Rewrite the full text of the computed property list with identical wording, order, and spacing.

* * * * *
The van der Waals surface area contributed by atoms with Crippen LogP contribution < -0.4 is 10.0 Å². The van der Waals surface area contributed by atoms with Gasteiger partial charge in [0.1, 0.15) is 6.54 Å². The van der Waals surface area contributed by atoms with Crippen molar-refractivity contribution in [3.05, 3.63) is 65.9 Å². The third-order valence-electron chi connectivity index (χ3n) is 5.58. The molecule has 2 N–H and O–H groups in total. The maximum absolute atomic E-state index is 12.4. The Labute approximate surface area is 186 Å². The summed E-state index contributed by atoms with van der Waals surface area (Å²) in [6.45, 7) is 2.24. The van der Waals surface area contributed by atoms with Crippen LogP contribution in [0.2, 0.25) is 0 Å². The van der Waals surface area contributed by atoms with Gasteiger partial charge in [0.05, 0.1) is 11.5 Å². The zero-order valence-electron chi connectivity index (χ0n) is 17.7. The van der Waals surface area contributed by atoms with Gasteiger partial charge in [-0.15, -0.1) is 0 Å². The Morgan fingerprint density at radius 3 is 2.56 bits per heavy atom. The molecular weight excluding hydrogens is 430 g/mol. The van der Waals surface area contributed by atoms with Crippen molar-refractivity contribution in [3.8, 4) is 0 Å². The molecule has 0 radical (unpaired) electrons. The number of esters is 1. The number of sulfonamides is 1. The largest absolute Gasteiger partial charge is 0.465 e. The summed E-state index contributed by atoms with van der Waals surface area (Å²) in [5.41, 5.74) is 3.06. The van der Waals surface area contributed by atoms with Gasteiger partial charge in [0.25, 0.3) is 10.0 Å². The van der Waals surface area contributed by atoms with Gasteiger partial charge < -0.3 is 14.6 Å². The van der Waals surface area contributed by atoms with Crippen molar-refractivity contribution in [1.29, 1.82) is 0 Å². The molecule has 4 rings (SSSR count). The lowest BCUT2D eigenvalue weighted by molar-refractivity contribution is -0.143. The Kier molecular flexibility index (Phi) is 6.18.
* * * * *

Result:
The van der Waals surface area contributed by atoms with Crippen LogP contribution < -0.4 is 10.0 Å². The van der Waals surface area contributed by atoms with Gasteiger partial charge in [0.1, 0.15) is 6.54 Å². The van der Waals surface area contributed by atoms with Crippen molar-refractivity contribution in [3.05, 3.63) is 65.9 Å². The third-order valence-electron chi connectivity index (χ3n) is 5.58. The molecule has 2 N–H and O–H groups in total. The maximum absolute atomic E-state index is 12.4. The Labute approximate surface area is 186 Å². The summed E-state index contributed by atoms with van der Waals surface area (Å²) in [6.45, 7) is 2.24. The van der Waals surface area contributed by atoms with Crippen LogP contribution in [0.2, 0.25) is 0 Å². The van der Waals surface area contributed by atoms with Gasteiger partial charge in [0.05, 0.1) is 11.5 Å². The zero-order valence-electron chi connectivity index (χ0n) is 17.7. The van der Waals surface area contributed by atoms with Gasteiger partial charge in [-0.15, -0.1) is 0 Å². The Morgan fingerprint density at radius 3 is 2.56 bits per heavy atom. The molecular weight excluding hydrogens is 430 g/mol. The van der Waals surface area contributed by atoms with Crippen molar-refractivity contribution in [3.8, 4) is 0 Å². The molecule has 0 radical (unpaired) electrons. The number of esters is 1. The number of sulfonamides is 1. The largest absolute Gasteiger partial charge is 0.465 e. The summed E-state index contributed by atoms with van der Waals surface area (Å²) in [5.41, 5.74) is 3.06. The van der Waals surface area contributed by atoms with Gasteiger partial charge in [0.25, 0.3) is 10.0 Å². The van der Waals surface area contributed by atoms with Gasteiger partial charge < -0.3 is 14.6 Å². The van der Waals surface area contributed by atoms with Crippen molar-refractivity contribution in [1.29, 1.82) is 0 Å². The molecule has 4 rings (SSSR count). The lowest BCUT2D eigenvalue weighted by molar-refractivity contribution is -0.143. The Kier molecular flexibility index (Phi) is 6.18.